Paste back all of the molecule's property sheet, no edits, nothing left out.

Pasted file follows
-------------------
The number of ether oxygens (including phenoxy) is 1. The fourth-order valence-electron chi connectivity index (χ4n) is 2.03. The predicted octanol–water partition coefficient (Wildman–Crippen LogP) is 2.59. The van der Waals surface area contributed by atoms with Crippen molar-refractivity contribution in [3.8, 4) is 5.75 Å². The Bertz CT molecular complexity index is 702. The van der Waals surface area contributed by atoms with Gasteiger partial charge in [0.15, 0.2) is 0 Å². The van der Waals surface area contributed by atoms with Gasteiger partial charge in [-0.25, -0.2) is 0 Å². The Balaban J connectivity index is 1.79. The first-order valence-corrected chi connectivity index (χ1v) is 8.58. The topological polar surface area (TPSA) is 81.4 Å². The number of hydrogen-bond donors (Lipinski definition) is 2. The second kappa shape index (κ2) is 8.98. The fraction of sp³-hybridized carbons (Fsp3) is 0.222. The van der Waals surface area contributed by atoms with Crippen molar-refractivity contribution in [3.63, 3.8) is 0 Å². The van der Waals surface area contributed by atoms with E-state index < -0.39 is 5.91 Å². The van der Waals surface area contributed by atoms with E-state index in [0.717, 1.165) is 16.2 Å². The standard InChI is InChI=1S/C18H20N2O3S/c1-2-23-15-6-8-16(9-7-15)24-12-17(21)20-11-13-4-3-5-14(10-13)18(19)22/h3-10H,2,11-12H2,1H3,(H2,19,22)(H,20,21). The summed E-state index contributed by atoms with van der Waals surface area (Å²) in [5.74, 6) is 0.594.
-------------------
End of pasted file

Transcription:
The number of ether oxygens (including phenoxy) is 1. The fourth-order valence-electron chi connectivity index (χ4n) is 2.03. The predicted octanol–water partition coefficient (Wildman–Crippen LogP) is 2.59. The van der Waals surface area contributed by atoms with Crippen molar-refractivity contribution in [3.8, 4) is 5.75 Å². The Bertz CT molecular complexity index is 702. The van der Waals surface area contributed by atoms with Gasteiger partial charge in [0.15, 0.2) is 0 Å². The van der Waals surface area contributed by atoms with Gasteiger partial charge in [-0.25, -0.2) is 0 Å². The Balaban J connectivity index is 1.79. The first-order valence-corrected chi connectivity index (χ1v) is 8.58. The topological polar surface area (TPSA) is 81.4 Å². The number of hydrogen-bond donors (Lipinski definition) is 2. The second kappa shape index (κ2) is 8.98. The fraction of sp³-hybridized carbons (Fsp3) is 0.222. The van der Waals surface area contributed by atoms with Crippen molar-refractivity contribution in [3.63, 3.8) is 0 Å². The van der Waals surface area contributed by atoms with E-state index < -0.39 is 5.91 Å². The van der Waals surface area contributed by atoms with E-state index in [0.717, 1.165) is 16.2 Å². The standard InChI is InChI=1S/C18H20N2O3S/c1-2-23-15-6-8-16(9-7-15)24-12-17(21)20-11-13-4-3-5-14(10-13)18(19)22/h3-10H,2,11-12H2,1H3,(H2,19,22)(H,20,21). The summed E-state index contributed by atoms with van der Waals surface area (Å²) in [5.74, 6) is 0.594.